Currently, Pusher offers WebSocket, Flash and HTTP transports. Internally, we treat these three transports as separate entities, since they all differ in a few areas (e.g. initialization).
Transports have their managers, who watch for disconnections – when connections are unexpectedly terminated too often, they disable used transports. For the time being, WebSockets and Flash are managed together, since they share the same protocol.
As mentioned in the previous post, there are many things a strategy has to do:
- check whether a transport is supported in a browser,
- connect using a specific transport,
- retry connection attempts,
- start connecting after a delay,
- try different connections in parallel,
- cache and retrieve transport info from local storage.
While all these responsibilities are very basic, together they can form moderately complex algorithms, which can be difficult to test. Since we’re on a mission to design a strategy which is as reliable as possible, one of our primary goals was to make our software easy to test.
In order to make things simpler, strategies have a minimal interface consisting of two methods.
You can start a connection attempt, by calling
connect with a callback that will receive errors and open connections. Also,
connect returns a runner which encapsulates the execution state and allows aborting the attempt.
Second method is
isSupported, which returns just a boolean telling you whether a strategy is supported by the browser or not.
Types of strategies
After reading the first blog post, you have probably already identified most of the strategies we’re using:
- if – runs a boolean check and chooses one of two of its sub-strategies,
- transport – simple adapter for transports,
- sequential – tries sub-strategies sequentially, supports looping and timeouts,
- delay – runs the sub-strategy after a specified delay,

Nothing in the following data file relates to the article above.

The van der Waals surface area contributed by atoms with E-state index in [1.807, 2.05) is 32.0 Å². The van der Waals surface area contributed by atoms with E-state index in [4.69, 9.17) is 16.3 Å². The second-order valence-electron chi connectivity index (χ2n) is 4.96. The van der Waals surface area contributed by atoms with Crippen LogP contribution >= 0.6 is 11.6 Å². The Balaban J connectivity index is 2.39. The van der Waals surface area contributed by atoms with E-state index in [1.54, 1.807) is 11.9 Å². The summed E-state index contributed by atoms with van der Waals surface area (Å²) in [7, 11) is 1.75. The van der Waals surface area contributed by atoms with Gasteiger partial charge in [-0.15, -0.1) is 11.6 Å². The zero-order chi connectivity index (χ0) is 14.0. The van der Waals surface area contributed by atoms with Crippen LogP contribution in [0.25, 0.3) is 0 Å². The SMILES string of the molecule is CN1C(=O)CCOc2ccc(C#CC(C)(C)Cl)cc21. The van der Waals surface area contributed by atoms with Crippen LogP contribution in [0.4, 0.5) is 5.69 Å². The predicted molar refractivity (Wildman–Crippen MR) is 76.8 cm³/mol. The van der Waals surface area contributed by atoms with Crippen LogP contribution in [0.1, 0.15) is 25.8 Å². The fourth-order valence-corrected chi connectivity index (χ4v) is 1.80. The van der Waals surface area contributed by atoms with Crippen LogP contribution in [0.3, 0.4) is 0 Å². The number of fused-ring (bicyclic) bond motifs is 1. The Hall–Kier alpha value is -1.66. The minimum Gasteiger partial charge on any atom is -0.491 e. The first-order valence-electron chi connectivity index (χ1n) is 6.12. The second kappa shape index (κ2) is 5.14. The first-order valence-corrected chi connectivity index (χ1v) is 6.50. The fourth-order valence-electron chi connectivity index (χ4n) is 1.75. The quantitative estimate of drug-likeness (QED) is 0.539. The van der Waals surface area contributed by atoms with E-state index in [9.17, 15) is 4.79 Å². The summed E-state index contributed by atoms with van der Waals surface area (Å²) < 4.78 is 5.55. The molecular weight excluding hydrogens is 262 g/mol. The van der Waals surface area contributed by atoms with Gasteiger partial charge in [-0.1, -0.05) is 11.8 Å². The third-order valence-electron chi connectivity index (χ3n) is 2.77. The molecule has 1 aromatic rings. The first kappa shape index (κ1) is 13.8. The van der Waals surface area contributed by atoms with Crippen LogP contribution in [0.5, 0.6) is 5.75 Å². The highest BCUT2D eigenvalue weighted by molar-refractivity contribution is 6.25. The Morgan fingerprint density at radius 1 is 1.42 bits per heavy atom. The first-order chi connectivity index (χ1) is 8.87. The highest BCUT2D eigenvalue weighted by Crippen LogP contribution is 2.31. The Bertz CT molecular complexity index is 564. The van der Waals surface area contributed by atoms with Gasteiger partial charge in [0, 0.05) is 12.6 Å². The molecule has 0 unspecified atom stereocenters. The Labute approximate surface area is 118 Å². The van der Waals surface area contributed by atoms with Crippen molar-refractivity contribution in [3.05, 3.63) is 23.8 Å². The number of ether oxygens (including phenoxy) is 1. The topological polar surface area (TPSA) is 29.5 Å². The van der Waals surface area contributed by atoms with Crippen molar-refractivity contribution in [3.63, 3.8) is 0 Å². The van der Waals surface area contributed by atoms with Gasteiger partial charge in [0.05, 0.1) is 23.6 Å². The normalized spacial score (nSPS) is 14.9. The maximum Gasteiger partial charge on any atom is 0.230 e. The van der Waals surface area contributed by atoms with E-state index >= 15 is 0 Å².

- best connected – runs sub-strategies in parallel and chooses the best transport,
- first connected – terminates the sub-strategy on first connection,
cached – uses local storage to cache and retrieve transport info.
Building a tree
As they say – a picture is worth a thousand words:
Let’s start from the bottom – purple leaf nodes represent transports. One level higher in the hierarchy, you can see
transport strategy nodes. These provide the correct interface for their parents to interact with them. Since we want to timeout connection attempts and then retry them, we also wrap all transports with
For a moment, we’ll skip a few layers and talk about the
if strategy. In scenarios where the browser supports WebSockets, we want to start with them and try HTTP after a delay. Otherwise, we start trying HTTP. That’s the reason why we have the
if node, which runs
isSupported method on WebSocket transport and chooses the optimal strategy.
The true (left) branch of the
if node is evaluated when WebSockets are present. We connect in parallel with the
best connected node, which calls back every time one of its children yields a connection. As you can see, in this branch we wrap HTTP in a
delayed strategy so it’s only attempted if WebSockets are taking a while to connect.
On the other side, we have a branch which is run when WebSocket implementation is missing. There’s no delay, so it tries to connect using the HTTP transport immediately.
Finally, we get to the root of the tree – the
cached node. When the data in local storage is present and fresh, it uses the cached transport to establish a connection. If the cache is empty, stale or the transport does not connect anymore, it falls back and runs its sub-strategy.
By providing a simple interface, breaking up strategy into smaller parts and encapsulating state carefully, we’re able to construct predictable strategies that are also easy to test. Having them structured as trees will let us modify and expand the client in the future while avoiding massive refactoring.
The next part in this small series of blog posts will cover how we came up with a basic strategy, and gradually improved it, until we reached the point we’re at now.
Pusher is the easiest way to add realtime features to your application.
- How we built Pusher-JS 2.0 – part 1 – Basics
- How we built Pusher-JS 2.0 – part 3 – metrics